Ars Technica has a great article about how the consumer has shifted from album purchases to singles. Many artists including Kid Rock, AC/DC, and Jay-Z have boycotted iTunes' approach to only allowing tracks to be sold individually, versus forcing a consumer to buy the whole album. What Apple has done is change the whole landscape of how consumers approach music. No longer are we bound by the chains purchasing a $10-$20 album, if all we really want is a 99 cent track.
The economics for the artist are quite simple. They make a much greater amount of money on the sale of a full fledged album than a drip of a single. But when you bring in the consumer, the matter seems very clear: they want choice. From my view, it seems that a lot of time is spent producing a good, decent (ok, sometimes bad too) single, while the rest of the album is filled with throw away songs. To be made to purchase a full album just for a song seems too steep a price to pay.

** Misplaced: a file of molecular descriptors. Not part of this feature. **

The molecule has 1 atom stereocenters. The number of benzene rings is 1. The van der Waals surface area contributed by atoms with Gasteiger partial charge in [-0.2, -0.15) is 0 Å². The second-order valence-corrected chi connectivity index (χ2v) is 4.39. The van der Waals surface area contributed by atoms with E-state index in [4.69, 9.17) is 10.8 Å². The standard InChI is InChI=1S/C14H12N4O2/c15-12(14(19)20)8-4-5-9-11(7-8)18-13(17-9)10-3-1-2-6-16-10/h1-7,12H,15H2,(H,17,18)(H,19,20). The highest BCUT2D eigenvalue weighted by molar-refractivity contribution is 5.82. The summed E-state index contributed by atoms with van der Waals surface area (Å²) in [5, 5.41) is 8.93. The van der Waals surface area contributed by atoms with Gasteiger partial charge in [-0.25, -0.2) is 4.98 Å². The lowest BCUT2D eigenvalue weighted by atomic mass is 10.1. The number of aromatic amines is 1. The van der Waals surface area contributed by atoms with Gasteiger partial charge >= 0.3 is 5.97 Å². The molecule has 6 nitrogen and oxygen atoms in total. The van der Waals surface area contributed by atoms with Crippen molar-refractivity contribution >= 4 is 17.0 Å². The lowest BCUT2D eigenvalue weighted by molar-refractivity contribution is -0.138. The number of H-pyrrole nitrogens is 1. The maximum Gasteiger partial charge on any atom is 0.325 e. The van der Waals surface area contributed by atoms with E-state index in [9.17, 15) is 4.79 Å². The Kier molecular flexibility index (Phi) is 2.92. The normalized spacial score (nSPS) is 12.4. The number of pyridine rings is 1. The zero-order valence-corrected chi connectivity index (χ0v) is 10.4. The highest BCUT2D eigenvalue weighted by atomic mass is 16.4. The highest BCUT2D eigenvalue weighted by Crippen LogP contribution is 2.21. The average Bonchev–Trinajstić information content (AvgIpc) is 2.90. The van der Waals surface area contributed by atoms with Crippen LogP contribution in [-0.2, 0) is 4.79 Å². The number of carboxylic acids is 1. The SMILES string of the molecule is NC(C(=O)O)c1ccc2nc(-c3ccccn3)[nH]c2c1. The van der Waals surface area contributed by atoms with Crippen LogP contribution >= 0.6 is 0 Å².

One point that the article brings out is that some albums really should be consumed as a whole, but it seems that it has been a long time since I have listened to an entire album and thought that there was something worth more than the sum of its parts. When artists get all persnickety about people only wanting a song or two, maybe they ought to look at the overall package.
We're voting with our dollars and in the end this consumption model doesn't seem to be disappearing anytime soon. Which brings us to the real crux of the argument: business models have to adapt to changes in the consumer landscape. If not, you can keep your 'albums only' mantra and find a new way of making your living.